Gordon Scott in Goliath and the Vampires / Maciste contro il vampiro (1961)

Even though I can find no information that a longer version of the film exists, there are several illogical jumps in the plot. I conclude that the film was probably very badly cut, and perhaps not all that well written in the first place. But that matters little, for the plot is no reason to watch this film. It is pretty standard genre fare, even in its best moments. Maciste/Goliath, after having saved a boy’s life, returns to his home village, only to find it burned and the people massacred. Maciste swears revenge, and he also wants to rescue his fiancée who was kidnapped along with some other women.

Italian films from this period are always dubbed. The heroes, and sometimes other important characters, were played by American B actors, whereas most supporting roles were played by Italians. Therefore, you can see that the lip synch of Gordon Scott is actually pretty good (I have no idea if that is his own voice or someone else’s), whereas most other actors, although acceptable, are much more obviously dubbed. In an Italian version of the film, it would have been the other way around, of course.

It must be admitted that Gordon Scott is splendid in the role of Maciste/Goliath. Even though he may not have been a great character actor, he had a decided knack for striking heroic poses, he knew how to deliver his lines fluently and he had a spectacular body. It is no wonder he had been cast as the eleventh Tarzan a few years earlier. In fact, Goliath and the Vampires was his first role after the Tarzan films.

This film is best enjoyed as a representative of a time and place. Italy in the 1960s was the source of a tremendous amount of films trying to mimic various Hollywood genres. Even though they did not quite succeed, they did manage to produce something very unique and interesting. The sword-and-sandal films, as the spaghetti westerns that were to come later, is one example of this.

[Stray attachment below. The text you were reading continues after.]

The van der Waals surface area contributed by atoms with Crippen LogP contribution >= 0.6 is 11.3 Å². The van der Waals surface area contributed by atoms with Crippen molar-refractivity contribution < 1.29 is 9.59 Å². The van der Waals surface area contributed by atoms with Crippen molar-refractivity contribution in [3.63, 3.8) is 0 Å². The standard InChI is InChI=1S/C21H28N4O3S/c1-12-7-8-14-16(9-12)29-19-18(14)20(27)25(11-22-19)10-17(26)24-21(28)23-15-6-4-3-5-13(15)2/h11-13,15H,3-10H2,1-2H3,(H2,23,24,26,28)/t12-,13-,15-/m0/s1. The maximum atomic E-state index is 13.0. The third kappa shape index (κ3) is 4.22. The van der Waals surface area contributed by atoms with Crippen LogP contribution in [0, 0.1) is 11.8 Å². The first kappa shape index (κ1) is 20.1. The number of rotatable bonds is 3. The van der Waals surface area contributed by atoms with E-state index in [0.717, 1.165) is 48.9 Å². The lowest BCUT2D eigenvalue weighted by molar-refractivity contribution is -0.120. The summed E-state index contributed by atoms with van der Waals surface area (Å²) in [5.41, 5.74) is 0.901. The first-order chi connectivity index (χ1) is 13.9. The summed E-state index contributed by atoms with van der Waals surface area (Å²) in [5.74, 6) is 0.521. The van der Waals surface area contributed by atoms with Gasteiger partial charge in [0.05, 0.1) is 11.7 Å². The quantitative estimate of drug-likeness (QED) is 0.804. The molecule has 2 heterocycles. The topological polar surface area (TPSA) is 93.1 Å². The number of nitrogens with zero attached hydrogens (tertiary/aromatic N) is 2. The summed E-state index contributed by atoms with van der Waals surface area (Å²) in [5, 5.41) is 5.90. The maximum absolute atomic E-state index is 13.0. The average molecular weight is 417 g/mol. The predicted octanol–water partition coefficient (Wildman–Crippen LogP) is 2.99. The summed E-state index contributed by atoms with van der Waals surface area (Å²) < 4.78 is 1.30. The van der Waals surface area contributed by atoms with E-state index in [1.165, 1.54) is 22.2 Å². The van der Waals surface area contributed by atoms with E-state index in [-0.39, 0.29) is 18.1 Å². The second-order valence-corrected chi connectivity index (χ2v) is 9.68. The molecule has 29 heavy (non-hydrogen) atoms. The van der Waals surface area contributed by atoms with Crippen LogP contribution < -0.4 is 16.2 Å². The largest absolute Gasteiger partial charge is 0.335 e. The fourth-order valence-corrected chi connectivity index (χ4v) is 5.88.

Leonora Ruffo, Gordon Scott and Jacques Sernas in Goliath and the Vampires / Maciste contro il vampiro (1961)

Goliath and the Vampires
Download link
Year: 1961
Running time: 1 h 32 min
Directors: Sergio Corbucci, Giacomo Gentilomo
Stars: Gordon Scott
Image quality: Poor
Resolution: Medium (640×386)
Sound quality: Acceptable
Best file format: MPEG4 (554 M)

Charade (1963)

I cannot decide whether one should regret or applaud USA’s old copyright law. What it amounted to was that anything that did not have a copyright notice on it was not protected by copyright. So whenever someone forgot to put that fateful © in its proper place, that entire work automatically entered the public domain immediately upon publication. One of the victims of this was the movie Charade.

Cary Grant and Audrey Hepburn in Charade (1963)

We are fortunate to have Charade in the public domain, of course, since it is a gem of cinematic art. Hollywood at its absolute best. Warm, well written, effective scenography, a brilliant score, and not least an excellent cast, spearheaded by Cary Grant and Audrey Hepburn, each doing his and her best to outshine the other. Also, it is filmed on location in Paris, which was unusual at the time.

On the flip side of that copyright coin is the fact that the big companies rarely care about public domain movies. They are hard to make money off, because anyone can go ahead and legally distribute any preserved or restored edition. Such as in this case, where a brilliant Blu-ray copy has been ripped and uploaded to the Internet Archive. In many cases, though, those nice copies never appear.

Speaking of copies, a perfect high-resolution Matroska file is available for download, but if 11.5 gigabytes put you off, you can go for the much smaller MP4 (H.264) file. Lower resolution, but still very nice quality.